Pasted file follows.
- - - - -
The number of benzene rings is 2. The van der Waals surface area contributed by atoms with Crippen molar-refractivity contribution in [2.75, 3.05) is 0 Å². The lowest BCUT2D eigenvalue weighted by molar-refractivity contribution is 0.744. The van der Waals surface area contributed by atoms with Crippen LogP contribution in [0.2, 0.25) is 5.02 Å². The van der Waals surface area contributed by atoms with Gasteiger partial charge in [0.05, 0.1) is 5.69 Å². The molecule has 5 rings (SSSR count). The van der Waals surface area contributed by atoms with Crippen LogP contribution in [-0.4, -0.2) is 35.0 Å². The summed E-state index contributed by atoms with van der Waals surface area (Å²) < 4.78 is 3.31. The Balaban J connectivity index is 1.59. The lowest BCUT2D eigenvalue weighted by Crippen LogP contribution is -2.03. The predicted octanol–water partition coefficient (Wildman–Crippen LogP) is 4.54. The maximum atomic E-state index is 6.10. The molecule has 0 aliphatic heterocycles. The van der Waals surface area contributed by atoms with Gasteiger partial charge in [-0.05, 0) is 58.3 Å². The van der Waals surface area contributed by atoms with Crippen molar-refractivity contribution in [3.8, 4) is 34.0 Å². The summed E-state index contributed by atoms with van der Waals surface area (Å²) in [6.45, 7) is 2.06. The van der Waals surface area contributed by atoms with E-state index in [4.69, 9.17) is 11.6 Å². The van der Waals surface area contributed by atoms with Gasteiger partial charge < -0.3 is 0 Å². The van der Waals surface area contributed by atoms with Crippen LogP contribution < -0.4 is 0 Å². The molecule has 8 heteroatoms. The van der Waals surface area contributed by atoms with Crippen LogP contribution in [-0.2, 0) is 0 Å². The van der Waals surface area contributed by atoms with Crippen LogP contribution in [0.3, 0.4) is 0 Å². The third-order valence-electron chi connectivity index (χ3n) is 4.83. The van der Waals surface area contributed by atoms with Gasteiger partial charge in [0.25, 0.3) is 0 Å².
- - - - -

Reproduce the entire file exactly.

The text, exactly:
The number of benzene rings is 2. The van der Waals surface area contributed by atoms with Crippen molar-refractivity contribution in [2.75, 3.05) is 0 Å². The lowest BCUT2D eigenvalue weighted by molar-refractivity contribution is 0.744. The van der Waals surface area contributed by atoms with Crippen LogP contribution in [0.2, 0.25) is 5.02 Å². The van der Waals surface area contributed by atoms with Gasteiger partial charge in [0.05, 0.1) is 5.69 Å². The molecule has 5 rings (SSSR count). The van der Waals surface area contributed by atoms with Crippen LogP contribution in [-0.4, -0.2) is 35.0 Å². The summed E-state index contributed by atoms with van der Waals surface area (Å²) < 4.78 is 3.31. The Balaban J connectivity index is 1.59. The lowest BCUT2D eigenvalue weighted by Crippen LogP contribution is -2.03. The predicted octanol–water partition coefficient (Wildman–Crippen LogP) is 4.54. The maximum atomic E-state index is 6.10. The molecule has 0 aliphatic heterocycles. The van der Waals surface area contributed by atoms with Gasteiger partial charge in [-0.05, 0) is 58.3 Å². The van der Waals surface area contributed by atoms with Crippen molar-refractivity contribution in [3.8, 4) is 34.0 Å². The summed E-state index contributed by atoms with van der Waals surface area (Å²) in [6.45, 7) is 2.06. The van der Waals surface area contributed by atoms with E-state index in [4.69, 9.17) is 11.6 Å². The van der Waals surface area contributed by atoms with Gasteiger partial charge < -0.3 is 0 Å². The van der Waals surface area contributed by atoms with Crippen LogP contribution < -0.4 is 0 Å². The molecule has 8 heteroatoms. The van der Waals surface area contributed by atoms with Crippen LogP contribution in [-0.2, 0) is 0 Å². The van der Waals surface area contributed by atoms with Crippen LogP contribution in [0.3, 0.4) is 0 Å². The third-order valence-electron chi connectivity index (χ3n) is 4.83. The van der Waals surface area contributed by atoms with Gasteiger partial charge in [0.25, 0.3) is 0 Å².